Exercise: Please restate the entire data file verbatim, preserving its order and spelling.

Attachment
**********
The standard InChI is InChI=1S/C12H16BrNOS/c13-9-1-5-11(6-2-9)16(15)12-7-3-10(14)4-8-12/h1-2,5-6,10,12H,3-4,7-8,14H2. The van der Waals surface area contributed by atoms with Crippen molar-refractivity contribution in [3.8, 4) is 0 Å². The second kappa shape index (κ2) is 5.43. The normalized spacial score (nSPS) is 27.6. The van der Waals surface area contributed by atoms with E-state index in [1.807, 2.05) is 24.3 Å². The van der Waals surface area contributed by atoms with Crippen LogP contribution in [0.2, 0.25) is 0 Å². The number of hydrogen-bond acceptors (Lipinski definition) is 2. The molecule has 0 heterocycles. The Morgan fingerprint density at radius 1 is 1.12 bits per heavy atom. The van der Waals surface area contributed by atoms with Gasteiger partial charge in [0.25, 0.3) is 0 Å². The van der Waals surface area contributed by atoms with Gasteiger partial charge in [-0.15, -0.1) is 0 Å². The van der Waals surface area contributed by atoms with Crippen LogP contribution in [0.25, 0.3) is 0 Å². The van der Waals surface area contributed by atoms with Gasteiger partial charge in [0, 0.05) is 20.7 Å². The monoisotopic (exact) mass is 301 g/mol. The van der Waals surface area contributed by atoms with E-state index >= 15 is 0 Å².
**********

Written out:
The standard InChI is InChI=1S/C12H16BrNOS/c13-9-1-5-11(6-2-9)16(15)12-7-3-10(14)4-8-12/h1-2,5-6,10,12H,3-4,7-8,14H2. The van der Waals surface area contributed by atoms with Crippen molar-refractivity contribution in [3.8, 4) is 0 Å². The second kappa shape index (κ2) is 5.43. The normalized spacial score (nSPS) is 27.6. The van der Waals surface area contributed by atoms with E-state index in [1.807, 2.05) is 24.3 Å². The van der Waals surface area contributed by atoms with Crippen LogP contribution in [0.2, 0.25) is 0 Å². The number of hydrogen-bond acceptors (Lipinski definition) is 2. The molecule has 0 heterocycles. The Morgan fingerprint density at radius 1 is 1.12 bits per heavy atom. The van der Waals surface area contributed by atoms with Gasteiger partial charge in [0.25, 0.3) is 0 Å². The van der Waals surface area contributed by atoms with Gasteiger partial charge in [-0.15, -0.1) is 0 Å². The van der Waals surface area contributed by atoms with Crippen LogP contribution in [0.25, 0.3) is 0 Å². The van der Waals surface area contributed by atoms with Gasteiger partial charge in [0, 0.05) is 20.7 Å². The monoisotopic (exact) mass is 301 g/mol. The van der Waals surface area contributed by atoms with E-state index >= 15 is 0 Å².